Bozanich, EM and Larcombe, AN and Turner, DJ and Zosky, GR and Sly, PD, Neonatal antigen and viral exposure alters airway and parenchymal responsiveness in adult mice, Respirology, 28-31 March 2008, Melbourne, Australia, pp. A33. ISSN 1323-7799 (2009) [Conference Extract]
Epidemiological data suggests a link between viral infection early in life and long-term symptoms of asthma. We aimed to determine if viral infection in early life exacerbates allergen induced lung hyperresponsiveness (HR) later in life.
Methods: BALB/c mice were exposed to OVA (5 mL 2 mg/mL or saline i.n.) on d0 then inoculated d7 with Influenza A Mem/1/71(H3N1) (10 mL 103.8 pfu or media). Mice were boosted at 4 wks then challenged with 6 aerosols at 8 wks (OVA or saline). AHR was assessed to inhaled MCh (0.1–30 mg/mL) 24 hrs after the final aerosol using a small animal ventilator and a modification of the forced oscillation technique. The Constant Phase Model was fitted to Respiratory Impedance (Zrs) data to produce airway (Raw) and tissue parameters (G, tissue damping; H, tissue elastance).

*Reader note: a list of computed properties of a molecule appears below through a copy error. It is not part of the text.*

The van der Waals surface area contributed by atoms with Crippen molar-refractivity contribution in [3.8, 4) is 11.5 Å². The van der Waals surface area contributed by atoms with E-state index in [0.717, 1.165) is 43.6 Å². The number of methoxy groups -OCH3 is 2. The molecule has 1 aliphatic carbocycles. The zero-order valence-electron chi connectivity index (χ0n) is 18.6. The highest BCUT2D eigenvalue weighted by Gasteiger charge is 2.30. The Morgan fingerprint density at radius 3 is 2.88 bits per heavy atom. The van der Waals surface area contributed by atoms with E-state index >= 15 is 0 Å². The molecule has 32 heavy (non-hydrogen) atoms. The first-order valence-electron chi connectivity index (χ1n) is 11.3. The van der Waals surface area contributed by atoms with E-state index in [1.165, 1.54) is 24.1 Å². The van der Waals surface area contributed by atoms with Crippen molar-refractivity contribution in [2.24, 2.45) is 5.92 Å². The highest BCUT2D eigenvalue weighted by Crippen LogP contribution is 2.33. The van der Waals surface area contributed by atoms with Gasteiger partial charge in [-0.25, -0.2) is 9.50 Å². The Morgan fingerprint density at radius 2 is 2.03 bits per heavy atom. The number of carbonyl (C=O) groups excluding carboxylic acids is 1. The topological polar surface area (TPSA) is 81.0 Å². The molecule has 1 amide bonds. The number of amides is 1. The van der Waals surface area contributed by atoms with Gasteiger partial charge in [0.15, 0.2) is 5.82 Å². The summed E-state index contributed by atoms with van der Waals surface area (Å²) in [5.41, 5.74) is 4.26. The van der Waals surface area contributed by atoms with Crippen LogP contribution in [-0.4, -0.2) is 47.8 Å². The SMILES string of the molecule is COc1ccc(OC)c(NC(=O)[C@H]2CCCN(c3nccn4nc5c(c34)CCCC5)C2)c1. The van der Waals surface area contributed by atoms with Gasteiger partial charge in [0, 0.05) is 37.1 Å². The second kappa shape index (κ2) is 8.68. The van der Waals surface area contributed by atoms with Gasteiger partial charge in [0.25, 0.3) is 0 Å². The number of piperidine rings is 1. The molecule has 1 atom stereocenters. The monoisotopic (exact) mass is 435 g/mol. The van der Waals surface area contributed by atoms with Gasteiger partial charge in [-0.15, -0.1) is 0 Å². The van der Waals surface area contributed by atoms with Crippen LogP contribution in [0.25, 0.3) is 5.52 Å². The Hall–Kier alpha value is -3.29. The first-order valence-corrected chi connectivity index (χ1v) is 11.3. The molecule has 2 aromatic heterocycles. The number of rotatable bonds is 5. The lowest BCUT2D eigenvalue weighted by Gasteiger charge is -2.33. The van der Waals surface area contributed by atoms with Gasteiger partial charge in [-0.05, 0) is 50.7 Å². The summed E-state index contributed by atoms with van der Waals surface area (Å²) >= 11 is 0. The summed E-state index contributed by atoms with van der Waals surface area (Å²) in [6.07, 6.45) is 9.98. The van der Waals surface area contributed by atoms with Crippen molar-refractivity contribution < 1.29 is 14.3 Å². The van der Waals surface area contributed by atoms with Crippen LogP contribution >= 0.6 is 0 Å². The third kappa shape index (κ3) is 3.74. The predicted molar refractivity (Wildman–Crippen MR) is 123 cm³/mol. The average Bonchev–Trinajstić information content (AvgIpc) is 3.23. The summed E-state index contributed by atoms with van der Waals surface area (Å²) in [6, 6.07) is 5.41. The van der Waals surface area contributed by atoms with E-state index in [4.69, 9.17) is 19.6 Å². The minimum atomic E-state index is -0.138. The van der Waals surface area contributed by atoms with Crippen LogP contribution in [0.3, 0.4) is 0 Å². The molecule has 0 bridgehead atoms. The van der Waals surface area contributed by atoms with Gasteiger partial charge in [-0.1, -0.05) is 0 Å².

Results: Both neonatal exposure to Flu (Raw, p = 0.017; H, p < 0.001) and antigen (Raw, p = 0.008; H, p = 0.003) individually induced HR in adult mice. However, there was neither an additive or synergistic effect of the two exposures (Raw, p = 0.531, H, p = 0.311).
Conclusions: These findings demonstrate that exposure to Influenza A virus or OVA during the neonatal period alter lung mechanics when challenged with MCh in adult mice. The addition of viral infection in early life did not exacerbate allergen induced HR.
|Item Type:||Conference Extract|
|Research Division:||Biomedical and Clinical Sciences|
|Research Group:||Cardiovascular medicine and haematology|
|Research Field:||Respiratory diseases|
|Objective Group:||Clinical health|
|Objective Field:||Clinical health not elsewhere classified|
|UTAS Author:||Zosky, GR (Professor Graeme Zosky)|
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